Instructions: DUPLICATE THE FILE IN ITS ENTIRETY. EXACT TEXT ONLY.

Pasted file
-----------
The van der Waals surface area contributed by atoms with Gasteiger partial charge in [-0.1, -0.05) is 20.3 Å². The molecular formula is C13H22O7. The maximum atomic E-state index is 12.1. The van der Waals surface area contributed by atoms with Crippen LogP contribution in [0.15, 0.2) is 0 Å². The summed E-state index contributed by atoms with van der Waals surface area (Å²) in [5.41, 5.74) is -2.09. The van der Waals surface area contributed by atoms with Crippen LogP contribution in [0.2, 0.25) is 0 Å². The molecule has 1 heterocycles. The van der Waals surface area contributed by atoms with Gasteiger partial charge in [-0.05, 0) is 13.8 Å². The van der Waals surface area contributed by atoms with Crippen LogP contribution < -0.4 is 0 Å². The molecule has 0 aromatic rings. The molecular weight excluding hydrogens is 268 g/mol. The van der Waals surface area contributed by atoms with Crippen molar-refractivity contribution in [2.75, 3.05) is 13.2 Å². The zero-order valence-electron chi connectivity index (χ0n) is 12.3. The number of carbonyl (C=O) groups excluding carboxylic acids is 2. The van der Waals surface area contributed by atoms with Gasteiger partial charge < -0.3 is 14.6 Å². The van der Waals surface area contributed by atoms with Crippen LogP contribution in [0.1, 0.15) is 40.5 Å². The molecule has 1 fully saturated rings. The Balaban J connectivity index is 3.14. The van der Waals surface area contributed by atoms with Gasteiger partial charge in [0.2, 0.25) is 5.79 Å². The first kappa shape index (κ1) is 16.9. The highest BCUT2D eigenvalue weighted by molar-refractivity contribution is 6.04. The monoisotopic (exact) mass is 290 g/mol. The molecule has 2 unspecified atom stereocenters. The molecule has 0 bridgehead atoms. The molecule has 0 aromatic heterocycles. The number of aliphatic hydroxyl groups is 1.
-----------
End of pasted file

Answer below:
The van der Waals surface area contributed by atoms with Gasteiger partial charge in [-0.1, -0.05) is 20.3 Å². The molecular formula is C13H22O7. The maximum atomic E-state index is 12.1. The van der Waals surface area contributed by atoms with Crippen LogP contribution in [0.15, 0.2) is 0 Å². The summed E-state index contributed by atoms with van der Waals surface area (Å²) in [5.41, 5.74) is -2.09. The van der Waals surface area contributed by atoms with Crippen LogP contribution in [0.2, 0.25) is 0 Å². The molecule has 1 heterocycles. The van der Waals surface area contributed by atoms with Gasteiger partial charge in [-0.05, 0) is 13.8 Å². The van der Waals surface area contributed by atoms with Crippen LogP contribution < -0.4 is 0 Å². The molecule has 0 aromatic rings. The molecular weight excluding hydrogens is 268 g/mol. The van der Waals surface area contributed by atoms with Crippen molar-refractivity contribution in [2.75, 3.05) is 13.2 Å². The zero-order valence-electron chi connectivity index (χ0n) is 12.3. The number of carbonyl (C=O) groups excluding carboxylic acids is 2. The van der Waals surface area contributed by atoms with Gasteiger partial charge < -0.3 is 14.6 Å². The van der Waals surface area contributed by atoms with Crippen LogP contribution in [0.1, 0.15) is 40.5 Å². The molecule has 1 fully saturated rings. The Balaban J connectivity index is 3.14. The van der Waals surface area contributed by atoms with Gasteiger partial charge in [0.2, 0.25) is 5.79 Å². The first kappa shape index (κ1) is 16.9. The highest BCUT2D eigenvalue weighted by molar-refractivity contribution is 6.04. The monoisotopic (exact) mass is 290 g/mol. The molecule has 2 unspecified atom stereocenters. The molecule has 0 bridgehead atoms. The molecule has 0 aromatic heterocycles. The number of aliphatic hydroxyl groups is 1.